Council of Europe report alleges police brutality

  • 2001-12-13
  • Jorgen Johansson, RIGA
Latvian law authorities and detention facilities need to take large strides toward educating their staffs on how to treat detainees and prisoners, according to a recent report published by the European Committee for the Prevention of Torture.

While the CPT delegation visited Latvia from Jan. 24 to Feb. 3 in 1999, their report has only been made public now because the committee has been waiting for the Latvian government to approve its release.

According to the committee's report - which Latvian officials hotly dispute despite approving its release - the delegation received a "considerable number" of allegations of physical abuse from people detained by police, including punches, kicks and being hit with truncheons or gun butts.

Some of the allegations, including severe beatings, asphyxiation, strangulation and electric shocks during questioning, could be considered to amount to torture, the report said.

The Latvian Interior Ministry - hardest hit by some of the criticism in the report - said the CPT's conclusions are groundless. "There are no facts supporting the delegation's report," read a statement released by the ministry.

Raimonds Blukis, deputy secretary of state for the Interior Ministry, refused to comment on the report, while the ministry's press department would only refer to the Latvian government's response on the Council of Europe's Internet site, which doesn't mention the allegations of police brutality.

Angelita Kamenska, head of Soros Foundation's Prison Reform Program in Latvia and the CPT's current Latvian representative, said the government had access to the report for almost two-and-a-half years before it was published.

"After a Cabinet of Ministers meeting Dec. 13 last year, it was decided to let the report be made public along with the Latvian government's response," she said. "Since the report was published, there has been an increase in reports of torture and ill-treatment by police officers."

Latvia has promised to give detainees information about their rights - including phone calls, and having a lawyer present during questioning - in Latvian, Russian and English. But Kamenska is skeptical about the implementation of the changes.

The most serious allegations in the delegation report are contained in case studies of two men who were interviewed by members of the delegation, which included medical doctors, lawyers, former police officers, a professor of criminology and the director of the University Institute of Forensic Medicine in Geneva, Switzerland.

One man told the committee he was detained at the Riga General Police Board Detention Facility after being arrested in December 1998. There, he was questioned by non-uniformed officers for more than five hours.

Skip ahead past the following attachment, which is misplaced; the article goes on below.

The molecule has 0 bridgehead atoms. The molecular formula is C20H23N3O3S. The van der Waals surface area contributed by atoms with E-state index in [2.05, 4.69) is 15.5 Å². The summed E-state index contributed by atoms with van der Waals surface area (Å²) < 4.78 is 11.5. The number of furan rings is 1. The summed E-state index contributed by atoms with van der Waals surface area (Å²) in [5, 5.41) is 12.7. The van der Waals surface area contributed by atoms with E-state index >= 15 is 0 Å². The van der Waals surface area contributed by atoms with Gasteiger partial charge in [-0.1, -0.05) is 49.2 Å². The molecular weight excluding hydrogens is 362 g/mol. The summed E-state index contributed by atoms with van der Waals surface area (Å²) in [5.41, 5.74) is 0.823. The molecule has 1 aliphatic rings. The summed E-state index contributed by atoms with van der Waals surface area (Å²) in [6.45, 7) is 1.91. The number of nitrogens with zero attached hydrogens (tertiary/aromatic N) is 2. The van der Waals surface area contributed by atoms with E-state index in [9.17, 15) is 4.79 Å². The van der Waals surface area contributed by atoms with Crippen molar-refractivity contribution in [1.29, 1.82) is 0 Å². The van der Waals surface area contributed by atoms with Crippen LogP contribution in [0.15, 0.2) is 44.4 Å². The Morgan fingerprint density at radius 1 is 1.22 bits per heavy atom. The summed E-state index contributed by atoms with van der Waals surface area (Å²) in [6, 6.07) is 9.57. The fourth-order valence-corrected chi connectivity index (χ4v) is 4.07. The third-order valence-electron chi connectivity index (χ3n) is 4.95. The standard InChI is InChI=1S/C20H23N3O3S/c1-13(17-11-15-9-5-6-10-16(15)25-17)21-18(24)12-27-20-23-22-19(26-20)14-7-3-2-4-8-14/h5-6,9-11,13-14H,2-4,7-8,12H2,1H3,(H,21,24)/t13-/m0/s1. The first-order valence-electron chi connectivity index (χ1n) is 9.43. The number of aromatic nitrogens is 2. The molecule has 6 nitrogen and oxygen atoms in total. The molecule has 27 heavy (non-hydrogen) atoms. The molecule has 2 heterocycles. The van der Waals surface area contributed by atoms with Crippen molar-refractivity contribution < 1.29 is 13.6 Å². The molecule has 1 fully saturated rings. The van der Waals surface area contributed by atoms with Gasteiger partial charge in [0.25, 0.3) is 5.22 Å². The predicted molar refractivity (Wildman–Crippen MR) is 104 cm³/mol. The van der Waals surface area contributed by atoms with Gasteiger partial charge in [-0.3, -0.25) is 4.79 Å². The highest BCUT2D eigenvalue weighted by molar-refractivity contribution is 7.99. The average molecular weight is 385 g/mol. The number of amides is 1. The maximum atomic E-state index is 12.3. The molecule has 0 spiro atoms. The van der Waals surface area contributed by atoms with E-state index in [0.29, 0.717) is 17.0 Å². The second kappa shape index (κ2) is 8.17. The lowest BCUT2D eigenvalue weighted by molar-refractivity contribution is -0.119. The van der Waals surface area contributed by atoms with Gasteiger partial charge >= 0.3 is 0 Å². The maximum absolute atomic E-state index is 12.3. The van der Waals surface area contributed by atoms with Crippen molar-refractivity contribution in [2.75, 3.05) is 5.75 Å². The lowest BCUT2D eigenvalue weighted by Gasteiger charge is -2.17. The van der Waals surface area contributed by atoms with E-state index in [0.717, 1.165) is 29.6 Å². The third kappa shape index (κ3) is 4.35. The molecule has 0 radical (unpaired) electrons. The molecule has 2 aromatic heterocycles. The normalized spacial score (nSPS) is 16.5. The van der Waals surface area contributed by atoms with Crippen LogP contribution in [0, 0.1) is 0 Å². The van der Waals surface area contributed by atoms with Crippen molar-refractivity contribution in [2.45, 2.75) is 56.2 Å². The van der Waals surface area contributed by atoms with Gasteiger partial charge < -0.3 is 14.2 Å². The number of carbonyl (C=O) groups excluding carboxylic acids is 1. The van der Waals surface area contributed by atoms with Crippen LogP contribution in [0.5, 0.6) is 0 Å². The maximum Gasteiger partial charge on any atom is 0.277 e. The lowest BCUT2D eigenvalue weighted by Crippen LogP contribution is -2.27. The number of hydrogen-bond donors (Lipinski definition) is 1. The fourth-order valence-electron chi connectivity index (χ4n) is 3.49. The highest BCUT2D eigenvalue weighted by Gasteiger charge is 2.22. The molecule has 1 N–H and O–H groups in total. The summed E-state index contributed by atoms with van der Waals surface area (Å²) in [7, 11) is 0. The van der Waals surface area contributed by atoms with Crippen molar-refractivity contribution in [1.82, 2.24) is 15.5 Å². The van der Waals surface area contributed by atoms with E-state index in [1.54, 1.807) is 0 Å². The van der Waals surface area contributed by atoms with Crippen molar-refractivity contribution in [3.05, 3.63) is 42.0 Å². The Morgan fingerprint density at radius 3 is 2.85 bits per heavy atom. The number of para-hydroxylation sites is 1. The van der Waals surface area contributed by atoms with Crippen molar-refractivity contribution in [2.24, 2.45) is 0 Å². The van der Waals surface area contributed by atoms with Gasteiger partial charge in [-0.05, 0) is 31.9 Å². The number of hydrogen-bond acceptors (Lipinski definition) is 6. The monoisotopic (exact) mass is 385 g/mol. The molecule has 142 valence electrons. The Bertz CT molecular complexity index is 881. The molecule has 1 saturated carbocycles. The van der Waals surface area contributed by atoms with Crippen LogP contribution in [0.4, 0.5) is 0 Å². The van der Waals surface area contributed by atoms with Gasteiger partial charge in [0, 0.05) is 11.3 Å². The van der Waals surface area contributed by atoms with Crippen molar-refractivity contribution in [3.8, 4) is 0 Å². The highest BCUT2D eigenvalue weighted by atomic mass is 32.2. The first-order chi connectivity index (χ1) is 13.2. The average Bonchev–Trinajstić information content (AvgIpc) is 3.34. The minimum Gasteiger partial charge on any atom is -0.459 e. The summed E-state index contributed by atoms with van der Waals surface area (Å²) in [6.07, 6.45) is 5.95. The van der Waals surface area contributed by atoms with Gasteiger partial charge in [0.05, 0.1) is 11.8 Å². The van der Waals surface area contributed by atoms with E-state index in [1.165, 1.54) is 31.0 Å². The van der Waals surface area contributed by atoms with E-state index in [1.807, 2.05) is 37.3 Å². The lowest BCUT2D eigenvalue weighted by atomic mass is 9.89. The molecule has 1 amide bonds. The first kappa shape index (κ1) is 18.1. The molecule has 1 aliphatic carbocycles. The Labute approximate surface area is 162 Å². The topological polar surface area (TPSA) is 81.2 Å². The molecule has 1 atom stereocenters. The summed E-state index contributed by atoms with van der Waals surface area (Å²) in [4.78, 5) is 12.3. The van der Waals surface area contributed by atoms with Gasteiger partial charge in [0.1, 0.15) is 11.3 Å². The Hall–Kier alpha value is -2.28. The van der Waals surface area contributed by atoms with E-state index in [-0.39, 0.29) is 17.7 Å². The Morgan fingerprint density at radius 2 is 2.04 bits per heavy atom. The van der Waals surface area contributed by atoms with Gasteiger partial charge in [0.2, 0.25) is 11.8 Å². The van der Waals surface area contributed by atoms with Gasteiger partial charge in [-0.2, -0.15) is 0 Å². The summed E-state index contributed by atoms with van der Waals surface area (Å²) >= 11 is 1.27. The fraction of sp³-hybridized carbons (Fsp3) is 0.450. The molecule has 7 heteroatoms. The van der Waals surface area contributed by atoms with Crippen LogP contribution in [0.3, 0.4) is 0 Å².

During this period, he alleged, he was tied to a chair, and on two occasions a plastic bag was put over his head and face until he lost consciousness.

The man added he had been strangulated with a guitar string.

"On examination by a medical member of the delegation, he was found to display clear horizontal, linear scar tissue on the anterior aspect of his neck compatible with the allegation of strangulation using a guitar wire," the report reads.

A second man said he was beaten and thrown against a wall where his head struck a radiator.

According to the report, a doctor's examination later found parallel scars that matched the ribs on a radiator in the room where he was held.

Krists Leiskalns, Latvian State Police spokesman, said he has worked on the force for five years and has never seen or heard of officers using plastic bags or guitar strings on suspects.

"In our investigation following this report, we found nothing that supports these allegations. Our country is too small. These things could not happen here without everybody knowing about it."

He did add, however, that police sometimes overreact, but not to the extent that is mentioned in the CPT's report.

Not only are police not as abusive as the report alleges, Leiskalns said, but there have been cases where people use public perception of police in their favor.

"There was one case where two police officers were trying to arrest a man urinating in the street. The man had two black eyes from before and said he would call the newspapers the following day and say the police did it to him," Leiskalns said.

"That man was not arrested because the police were afraid of the possible public reaction."

Ilvija Bake, a human rights lawyer in Latvia, disagrees with Leiskalns' assessment of police behavior, as cases against police officers are piling up, she said.

"I took one of my clients to a police officer investigating crimes committed by other officers and he told me they had many such cases," Bake said. "It is common that my clients have been physically abused and threatened that they will be killed if they say anything."

The CPT will send a new delegation to Latvia in 2002 as part of the committee's regular visits to European Council member states that have ratified the European Convention for the Prevention of Torture and Inhuman or Degrading Treatment or Punishment. Of the 43 member states, 41 have signed the convention.